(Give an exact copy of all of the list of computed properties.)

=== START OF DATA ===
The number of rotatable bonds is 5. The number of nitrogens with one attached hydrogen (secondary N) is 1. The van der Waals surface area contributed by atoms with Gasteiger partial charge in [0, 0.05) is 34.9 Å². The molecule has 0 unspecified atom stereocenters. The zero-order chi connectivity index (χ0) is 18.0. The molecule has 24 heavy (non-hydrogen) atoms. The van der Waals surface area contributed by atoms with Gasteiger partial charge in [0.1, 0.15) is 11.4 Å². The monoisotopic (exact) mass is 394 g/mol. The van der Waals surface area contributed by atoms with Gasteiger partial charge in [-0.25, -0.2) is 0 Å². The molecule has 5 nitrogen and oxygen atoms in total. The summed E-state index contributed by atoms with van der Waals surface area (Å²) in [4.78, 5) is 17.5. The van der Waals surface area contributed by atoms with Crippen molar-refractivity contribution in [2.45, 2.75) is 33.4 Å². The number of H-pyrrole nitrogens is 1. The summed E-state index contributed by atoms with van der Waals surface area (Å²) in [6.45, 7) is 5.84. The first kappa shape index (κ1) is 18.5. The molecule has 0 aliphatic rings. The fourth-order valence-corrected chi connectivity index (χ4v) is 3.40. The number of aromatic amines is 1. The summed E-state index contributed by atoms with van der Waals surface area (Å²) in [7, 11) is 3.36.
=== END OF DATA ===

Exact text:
The number of rotatable bonds is 5. The number of nitrogens with one attached hydrogen (secondary N) is 1. The van der Waals surface area contributed by atoms with Gasteiger partial charge in [0, 0.05) is 34.9 Å². The molecule has 0 unspecified atom stereocenters. The zero-order chi connectivity index (χ0) is 18.0. The molecule has 24 heavy (non-hydrogen) atoms. The van der Waals surface area contributed by atoms with Gasteiger partial charge in [0.1, 0.15) is 11.4 Å². The monoisotopic (exact) mass is 394 g/mol. The van der Waals surface area contributed by atoms with Gasteiger partial charge in [-0.25, -0.2) is 0 Å². The molecule has 5 nitrogen and oxygen atoms in total. The summed E-state index contributed by atoms with van der Waals surface area (Å²) in [4.78, 5) is 17.5. The van der Waals surface area contributed by atoms with Crippen molar-refractivity contribution in [2.45, 2.75) is 33.4 Å². The number of H-pyrrole nitrogens is 1. The summed E-state index contributed by atoms with van der Waals surface area (Å²) in [6.45, 7) is 5.84. The first kappa shape index (κ1) is 18.5. The molecule has 0 aliphatic rings. The fourth-order valence-corrected chi connectivity index (χ4v) is 3.40. The number of aromatic amines is 1. The summed E-state index contributed by atoms with van der Waals surface area (Å²) in [7, 11) is 3.36.